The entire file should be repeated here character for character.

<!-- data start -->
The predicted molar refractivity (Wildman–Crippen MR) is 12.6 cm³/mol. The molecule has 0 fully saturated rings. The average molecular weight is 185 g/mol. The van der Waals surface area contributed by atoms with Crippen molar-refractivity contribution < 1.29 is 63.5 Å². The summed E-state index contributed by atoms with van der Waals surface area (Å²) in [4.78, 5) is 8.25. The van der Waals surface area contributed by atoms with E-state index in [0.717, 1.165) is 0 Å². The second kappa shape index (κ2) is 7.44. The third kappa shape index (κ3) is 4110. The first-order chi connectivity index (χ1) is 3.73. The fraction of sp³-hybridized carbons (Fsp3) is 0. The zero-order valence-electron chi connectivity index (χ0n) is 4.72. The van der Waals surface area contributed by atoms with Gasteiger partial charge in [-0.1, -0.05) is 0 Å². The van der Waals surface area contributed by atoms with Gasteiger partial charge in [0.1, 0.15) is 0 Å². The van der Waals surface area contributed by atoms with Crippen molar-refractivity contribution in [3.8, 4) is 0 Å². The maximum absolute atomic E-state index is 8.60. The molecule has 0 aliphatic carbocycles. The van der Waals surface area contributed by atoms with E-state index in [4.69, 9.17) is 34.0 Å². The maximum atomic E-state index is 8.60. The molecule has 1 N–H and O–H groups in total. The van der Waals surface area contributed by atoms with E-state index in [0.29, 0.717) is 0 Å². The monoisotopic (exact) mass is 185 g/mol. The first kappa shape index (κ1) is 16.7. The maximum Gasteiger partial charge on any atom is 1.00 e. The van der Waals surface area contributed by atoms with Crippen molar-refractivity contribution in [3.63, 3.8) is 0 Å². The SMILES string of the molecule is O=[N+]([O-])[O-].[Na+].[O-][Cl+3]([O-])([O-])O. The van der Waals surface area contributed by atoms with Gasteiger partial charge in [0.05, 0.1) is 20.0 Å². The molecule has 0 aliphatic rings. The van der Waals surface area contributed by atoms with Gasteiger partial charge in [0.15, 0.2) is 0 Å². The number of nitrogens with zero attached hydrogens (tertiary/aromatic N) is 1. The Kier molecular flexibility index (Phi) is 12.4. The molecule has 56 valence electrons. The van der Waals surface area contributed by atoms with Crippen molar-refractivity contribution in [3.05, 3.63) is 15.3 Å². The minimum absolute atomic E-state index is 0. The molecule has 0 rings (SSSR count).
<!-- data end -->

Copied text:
The predicted molar refractivity (Wildman–Crippen MR) is 12.6 cm³/mol. The molecule has 0 fully saturated rings. The average molecular weight is 185 g/mol. The van der Waals surface area contributed by atoms with Crippen molar-refractivity contribution < 1.29 is 63.5 Å². The summed E-state index contributed by atoms with van der Waals surface area (Å²) in [4.78, 5) is 8.25. The van der Waals surface area contributed by atoms with E-state index in [0.717, 1.165) is 0 Å². The second kappa shape index (κ2) is 7.44. The third kappa shape index (κ3) is 4110. The first-order chi connectivity index (χ1) is 3.73. The fraction of sp³-hybridized carbons (Fsp3) is 0. The zero-order valence-electron chi connectivity index (χ0n) is 4.72. The van der Waals surface area contributed by atoms with Gasteiger partial charge in [-0.1, -0.05) is 0 Å². The van der Waals surface area contributed by atoms with Gasteiger partial charge in [0.1, 0.15) is 0 Å². The van der Waals surface area contributed by atoms with Crippen molar-refractivity contribution in [3.8, 4) is 0 Å². The maximum absolute atomic E-state index is 8.60. The molecule has 0 aliphatic carbocycles. The van der Waals surface area contributed by atoms with E-state index in [4.69, 9.17) is 34.0 Å². The maximum atomic E-state index is 8.60. The molecule has 1 N–H and O–H groups in total. The van der Waals surface area contributed by atoms with E-state index in [0.29, 0.717) is 0 Å². The monoisotopic (exact) mass is 185 g/mol. The first kappa shape index (κ1) is 16.7. The maximum Gasteiger partial charge on any atom is 1.00 e. The van der Waals surface area contributed by atoms with Crippen molar-refractivity contribution in [3.63, 3.8) is 0 Å². The SMILES string of the molecule is O=[N+]([O-])[O-].[Na+].[O-][Cl+3]([O-])([O-])O. The van der Waals surface area contributed by atoms with Gasteiger partial charge in [0.05, 0.1) is 20.0 Å². The molecule has 0 aliphatic rings. The van der Waals surface area contributed by atoms with Gasteiger partial charge in [0.15, 0.2) is 0 Å². The number of nitrogens with zero attached hydrogens (tertiary/aromatic N) is 1. The Kier molecular flexibility index (Phi) is 12.4. The molecule has 56 valence electrons. The van der Waals surface area contributed by atoms with Crippen molar-refractivity contribution in [3.05, 3.63) is 15.3 Å². The minimum absolute atomic E-state index is 0. The molecule has 0 rings (SSSR count).